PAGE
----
Researchers Work On New Technology To Help Breast Cancer Patients

FAYETTEVILLE (KFSM) -- A group of researchers at the University of Arkansas is working with new technology that scans breast cancer tumors that they say could save lives.

The project started around six years ago and uses terahertz to scan tumors taken from a patient during operation.

Magda El-Shenawee is a professor of electrical engineering at the university and has been with the project from the beginning.

She explained that this brand of frequency has never before been used in medical imaging.

“What we are hoping to prove, the concept that it can be very helpful to identify the margins of the tumor and where is the cancer, where to cut, where not to cut more," El-Shenawee said.

What she hopes will happen is that in the future this technology will be in operating rooms in various hospitals.

All a surgeon has to do is take the tumor, place it in the machine and it will then scan the tumor highlighting any spots that may show cancer tissue.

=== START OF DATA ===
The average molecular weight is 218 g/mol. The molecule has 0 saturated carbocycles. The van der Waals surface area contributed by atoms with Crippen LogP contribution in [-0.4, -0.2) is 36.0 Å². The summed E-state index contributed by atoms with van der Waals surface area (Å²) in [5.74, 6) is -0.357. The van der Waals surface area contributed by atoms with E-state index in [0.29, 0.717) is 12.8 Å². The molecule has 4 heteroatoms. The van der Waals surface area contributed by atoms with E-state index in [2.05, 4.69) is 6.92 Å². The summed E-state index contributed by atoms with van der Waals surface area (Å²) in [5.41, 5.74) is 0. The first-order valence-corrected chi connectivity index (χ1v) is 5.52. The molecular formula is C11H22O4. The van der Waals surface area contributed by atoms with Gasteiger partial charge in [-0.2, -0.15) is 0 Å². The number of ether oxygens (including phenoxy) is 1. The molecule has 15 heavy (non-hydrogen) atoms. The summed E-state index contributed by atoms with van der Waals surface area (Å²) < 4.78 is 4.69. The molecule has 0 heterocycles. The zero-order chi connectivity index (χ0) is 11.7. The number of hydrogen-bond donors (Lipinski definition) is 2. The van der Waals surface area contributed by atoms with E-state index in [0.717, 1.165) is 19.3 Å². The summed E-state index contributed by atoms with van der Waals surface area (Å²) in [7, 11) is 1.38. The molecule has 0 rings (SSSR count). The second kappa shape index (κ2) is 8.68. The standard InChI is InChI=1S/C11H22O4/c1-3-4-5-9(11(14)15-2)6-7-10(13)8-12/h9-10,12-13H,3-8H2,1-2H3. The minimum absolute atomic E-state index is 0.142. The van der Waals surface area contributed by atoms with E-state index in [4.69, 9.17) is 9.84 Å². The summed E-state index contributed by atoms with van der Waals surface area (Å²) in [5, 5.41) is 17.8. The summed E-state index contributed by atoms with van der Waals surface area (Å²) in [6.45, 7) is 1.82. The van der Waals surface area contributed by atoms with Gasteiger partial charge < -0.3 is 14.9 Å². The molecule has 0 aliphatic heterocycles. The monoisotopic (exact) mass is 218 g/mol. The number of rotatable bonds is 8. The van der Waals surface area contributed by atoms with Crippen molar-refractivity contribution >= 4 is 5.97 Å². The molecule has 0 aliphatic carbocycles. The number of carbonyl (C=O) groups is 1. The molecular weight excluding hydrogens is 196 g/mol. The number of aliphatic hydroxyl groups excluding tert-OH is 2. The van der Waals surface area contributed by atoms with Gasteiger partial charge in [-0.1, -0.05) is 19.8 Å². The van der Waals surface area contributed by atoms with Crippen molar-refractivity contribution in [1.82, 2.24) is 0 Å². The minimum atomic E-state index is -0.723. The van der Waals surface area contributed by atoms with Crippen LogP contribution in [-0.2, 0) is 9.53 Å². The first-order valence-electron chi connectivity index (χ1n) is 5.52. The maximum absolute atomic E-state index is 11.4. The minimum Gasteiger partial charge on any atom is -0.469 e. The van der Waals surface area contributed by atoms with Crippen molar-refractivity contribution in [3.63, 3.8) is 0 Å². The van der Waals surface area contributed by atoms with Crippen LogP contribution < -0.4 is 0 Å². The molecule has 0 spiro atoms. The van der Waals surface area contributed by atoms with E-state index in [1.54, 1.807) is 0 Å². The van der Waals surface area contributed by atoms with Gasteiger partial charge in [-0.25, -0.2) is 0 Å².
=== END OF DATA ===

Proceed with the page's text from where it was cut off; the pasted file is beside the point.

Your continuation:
“If there is a good amount of healthy tissue around the tumor, not too much but not too little, it will assure that the cancer will not recur in the same spot," El-Shenawee said.

She explained that in many instances a patient will have to come back for a second surgery because not all of the tumor was removed from the breast.

They hope their research will end this.

Tyler Bowman, a PhD candidate,  has also been involved in the project since day one.

Right now he said they can scan the tumor and have results in around 20 minutes but hope to lower that to about 12 minutes.

Their focus right now is going through more tests and he said they have seen promising results.

“Once we are able to build a background of results that prove this concept, then we can move into clinical trials and start developing specifically for that operation room setting," Bowman said.

An issue El-Shenawee said they are having now is not having enough fresh tissue to test.

She would like to partner with local hospitals to get these samples so they can continue building that background of results.